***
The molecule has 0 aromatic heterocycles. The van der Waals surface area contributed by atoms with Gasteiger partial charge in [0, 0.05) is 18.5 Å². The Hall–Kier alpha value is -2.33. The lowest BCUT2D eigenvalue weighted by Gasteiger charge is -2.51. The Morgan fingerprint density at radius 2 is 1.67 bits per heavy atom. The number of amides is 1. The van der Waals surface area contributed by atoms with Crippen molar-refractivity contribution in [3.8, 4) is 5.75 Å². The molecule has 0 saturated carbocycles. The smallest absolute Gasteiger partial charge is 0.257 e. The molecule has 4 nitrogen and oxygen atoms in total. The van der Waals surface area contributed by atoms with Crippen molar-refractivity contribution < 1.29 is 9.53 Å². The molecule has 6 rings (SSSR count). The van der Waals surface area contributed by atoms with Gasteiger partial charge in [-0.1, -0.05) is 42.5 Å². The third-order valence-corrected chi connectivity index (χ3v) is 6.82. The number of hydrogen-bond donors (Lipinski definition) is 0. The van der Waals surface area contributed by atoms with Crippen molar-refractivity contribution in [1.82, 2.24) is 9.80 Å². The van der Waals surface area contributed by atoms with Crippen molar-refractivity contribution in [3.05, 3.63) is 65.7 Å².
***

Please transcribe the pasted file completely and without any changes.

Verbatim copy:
The molecule has 0 aromatic heterocycles. The van der Waals surface area contributed by atoms with Gasteiger partial charge in [0, 0.05) is 18.5 Å². The Hall–Kier alpha value is -2.33. The lowest BCUT2D eigenvalue weighted by Gasteiger charge is -2.51. The Morgan fingerprint density at radius 2 is 1.67 bits per heavy atom. The number of amides is 1. The van der Waals surface area contributed by atoms with Crippen molar-refractivity contribution in [3.8, 4) is 5.75 Å². The molecule has 0 saturated carbocycles. The smallest absolute Gasteiger partial charge is 0.257 e. The molecule has 4 nitrogen and oxygen atoms in total. The van der Waals surface area contributed by atoms with Crippen molar-refractivity contribution < 1.29 is 9.53 Å². The molecule has 6 rings (SSSR count). The van der Waals surface area contributed by atoms with Gasteiger partial charge in [-0.1, -0.05) is 42.5 Å². The third-order valence-corrected chi connectivity index (χ3v) is 6.82. The number of hydrogen-bond donors (Lipinski definition) is 0. The van der Waals surface area contributed by atoms with Crippen molar-refractivity contribution in [1.82, 2.24) is 9.80 Å². The van der Waals surface area contributed by atoms with Crippen molar-refractivity contribution in [3.05, 3.63) is 65.7 Å².